RNLI sees 2,000% spike in donations after criticism of migrant rescue

·2-min read

Donations to the RNLI have rocketed in support of the rescue of migrant boats crossing the English Channel.

Online donations to the charity passed the £200,000 mark in the last 24 hours, up from around £7,000 on a typical day.

People viewing volunteering opportunities on lifeboat charity’s website increased four times during the same period.

It comes after the RNLI was forced to defend itself from being branded “a taxi service for illegal trafficking gangs” by Nigel Farage and others.

Chief executive Mark Dowie’ said he felt compelled to speak out, revealing volunteers were receiving abuse, and described the crew’s efforts as “humanitarian work of the highest order.”

Jayne George, RNLI fundraising director, said: “We are overwhelmed with the huge level of support we have received from our amazing supporters in the last couple of days.

“We have seen an uplift in donations, with over £200,000 being donated yesterday alone through a combination of one-off donations, new regular support and supporters increasing their regular donation amount. This is simply incredible.”

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However, a “small number” of others contacted the RNLI to withdraw financial support following the boss’s decision to speak out and praise volunteers’ work during the migrant crisis.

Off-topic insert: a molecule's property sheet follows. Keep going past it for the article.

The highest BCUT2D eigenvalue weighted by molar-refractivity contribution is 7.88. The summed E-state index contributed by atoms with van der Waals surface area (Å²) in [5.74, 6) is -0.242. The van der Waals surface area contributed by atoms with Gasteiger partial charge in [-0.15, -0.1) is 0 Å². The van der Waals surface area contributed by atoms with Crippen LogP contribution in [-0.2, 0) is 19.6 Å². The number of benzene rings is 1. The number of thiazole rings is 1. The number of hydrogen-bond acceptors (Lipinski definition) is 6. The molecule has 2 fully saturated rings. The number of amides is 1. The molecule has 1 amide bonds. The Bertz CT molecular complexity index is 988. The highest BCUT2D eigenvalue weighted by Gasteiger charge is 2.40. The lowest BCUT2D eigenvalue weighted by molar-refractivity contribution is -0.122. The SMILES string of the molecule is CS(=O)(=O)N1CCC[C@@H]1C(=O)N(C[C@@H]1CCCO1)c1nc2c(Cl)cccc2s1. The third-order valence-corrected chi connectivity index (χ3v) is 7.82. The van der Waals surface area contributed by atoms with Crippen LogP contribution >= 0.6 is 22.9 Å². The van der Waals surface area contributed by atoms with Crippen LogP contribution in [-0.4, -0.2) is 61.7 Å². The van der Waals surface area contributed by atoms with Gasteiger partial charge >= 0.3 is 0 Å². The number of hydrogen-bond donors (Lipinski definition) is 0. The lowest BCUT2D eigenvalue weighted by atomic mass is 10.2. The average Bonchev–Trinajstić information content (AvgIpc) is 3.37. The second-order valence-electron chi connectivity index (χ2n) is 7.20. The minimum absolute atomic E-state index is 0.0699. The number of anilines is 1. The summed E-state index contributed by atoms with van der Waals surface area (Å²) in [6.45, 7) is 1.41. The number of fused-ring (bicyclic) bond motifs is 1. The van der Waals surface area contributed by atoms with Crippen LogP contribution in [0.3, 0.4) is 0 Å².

The organisation said it faced criticism for rescuing migrants in the Channel in the last five years, but particularly in recent weeks, with a London-based crew having to call the police after receiving abuse at the weekend.

It prompted Mr Dowie to give a series of interviews in which he said the sea charity was “doing the right thing” by going to people’s aid, regardless of their reason for being in the water.

Footage taken in July 2021 of migrants being rescued by the RNLI (RNLI/PA) (PA Media)
Footage taken in July 2021 of migrants being rescued by the RNLI (RNLI/PA) (PA Media)

Responding to the spike in donations since Mr Dowie’s intervention, Ms George said: “This was never a fundraising campaign. We simply wanted to tell the story of our crews and make it clear that our charity exists to save lives at sea.

“Our mission is to save every one.

“Our supporters’ kindness means so much to us, without them we could not save lives at sea, every one is a lifesaver.”

She also signalled that Mr Dowie’s comments also had a negative impact on some donors.

She said: “We know that this is a polarising issue and people have strong opinions on the subject.

“Sadly, a small number of supporters have contacted us to withdraw their support.”

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